Recommended way to programatically add task output in Gradle 3+

(Marcin Zajączkowski) #1

In the passed it was “common” to use task.outputs.file(someFile) to (conditionally) add output(s) to a task. However, the type returned by getOutputs() method changed around Gradle 3 to the internal TaskOutputsInternal class (in addition to the incompatible change in TaskOutputs.file() from TaskOutputs to TaskOutputFilePropertyBuilder which prevents plugins built with Gradle 4 to be run with Gradle 2).

What’s the recommended way of dealing with conditional task’s outputs (preferably the one which is compatible with both Gradle 4 and Gradle 2)?

(Sterling Greene) #2

If you need a pure Java solution, reflection

If you’re using Groovy, you can do this with some dynamic typing.

(Marcin Zajączkowski) #3

Nice, I didn’t know that class.

Update. At fist, I thought it is available in Gradle, especially for plugin developers. But I’ve got a point anyway :).

And in a situation that I don’t care about Gradle 2 compatibility is there any public API (as of Gradle 4) to add output to a task?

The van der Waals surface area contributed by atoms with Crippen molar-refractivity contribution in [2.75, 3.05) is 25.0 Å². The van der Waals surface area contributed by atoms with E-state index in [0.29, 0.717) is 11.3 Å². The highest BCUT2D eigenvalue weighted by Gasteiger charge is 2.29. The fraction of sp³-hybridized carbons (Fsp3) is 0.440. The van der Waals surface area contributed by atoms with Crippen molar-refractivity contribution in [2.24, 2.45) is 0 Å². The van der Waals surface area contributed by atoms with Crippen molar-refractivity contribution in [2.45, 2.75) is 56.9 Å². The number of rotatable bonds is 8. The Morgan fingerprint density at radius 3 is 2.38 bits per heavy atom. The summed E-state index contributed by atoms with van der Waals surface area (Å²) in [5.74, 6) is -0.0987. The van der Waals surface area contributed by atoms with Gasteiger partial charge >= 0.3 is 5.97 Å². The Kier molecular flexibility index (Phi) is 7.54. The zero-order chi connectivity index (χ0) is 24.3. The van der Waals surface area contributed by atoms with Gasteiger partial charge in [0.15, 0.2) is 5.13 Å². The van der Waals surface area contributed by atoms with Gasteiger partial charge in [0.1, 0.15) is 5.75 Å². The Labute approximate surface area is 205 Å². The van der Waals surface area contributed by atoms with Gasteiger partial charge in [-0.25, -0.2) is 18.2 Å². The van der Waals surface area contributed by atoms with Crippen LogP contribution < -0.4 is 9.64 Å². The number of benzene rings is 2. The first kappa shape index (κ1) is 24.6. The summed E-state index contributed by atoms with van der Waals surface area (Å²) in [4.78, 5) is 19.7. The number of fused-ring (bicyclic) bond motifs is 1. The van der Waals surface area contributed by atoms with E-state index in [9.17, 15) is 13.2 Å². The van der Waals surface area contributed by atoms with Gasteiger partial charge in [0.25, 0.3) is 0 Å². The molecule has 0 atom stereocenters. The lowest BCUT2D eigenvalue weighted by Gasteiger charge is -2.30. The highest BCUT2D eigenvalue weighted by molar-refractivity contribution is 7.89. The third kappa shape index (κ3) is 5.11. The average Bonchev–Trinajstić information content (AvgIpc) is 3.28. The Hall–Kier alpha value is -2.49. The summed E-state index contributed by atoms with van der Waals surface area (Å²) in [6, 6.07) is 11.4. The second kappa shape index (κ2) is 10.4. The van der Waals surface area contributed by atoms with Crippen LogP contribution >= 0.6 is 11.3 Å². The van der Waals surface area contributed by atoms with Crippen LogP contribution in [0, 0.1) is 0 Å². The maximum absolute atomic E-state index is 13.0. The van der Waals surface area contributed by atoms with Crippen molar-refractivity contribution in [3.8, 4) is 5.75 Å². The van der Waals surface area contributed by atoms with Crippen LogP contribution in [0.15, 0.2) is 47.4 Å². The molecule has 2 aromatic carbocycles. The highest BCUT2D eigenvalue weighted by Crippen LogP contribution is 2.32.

(Sterling Greene) #4

I think if you don’t care about Gradle 2 compatibility, you can use task.getOutputs() without any reflection tricks. Gradle 3 and 4 use the same types. It’s not an internal API (despite the internal type leakage).

I will say if you control the task implementation, you should just add the outputs as properties (with @OutputFile, @OutputDirectory, etc). That’ll work for all versions of Gradle and will be better in general.

(Marcin Zajączkowski) #5

Yup, however, in that particular case the file should or should not be an output based on one of the input parameters. Nevertheless, I’m not sure right now how would it impact caching to just keep that field null for preview mode. Maybe it would be just more simply to achieve the same result.

(Sterling Greene) #6

Depending on what you’re trying to do, you could always treat it as an output (and sometimes, the task just wouldn’t create anything) or you could do something more like the Test task and its reports.

It uses @OutputFiles with a Map<String, File> to provide a set of outputs that can have optional parts. I think this may only work with Gradle 3.x+ (I’m not sure when support for Map was added).

(Marcin Zajączkowski) #7

Thanks @sterling for your advises.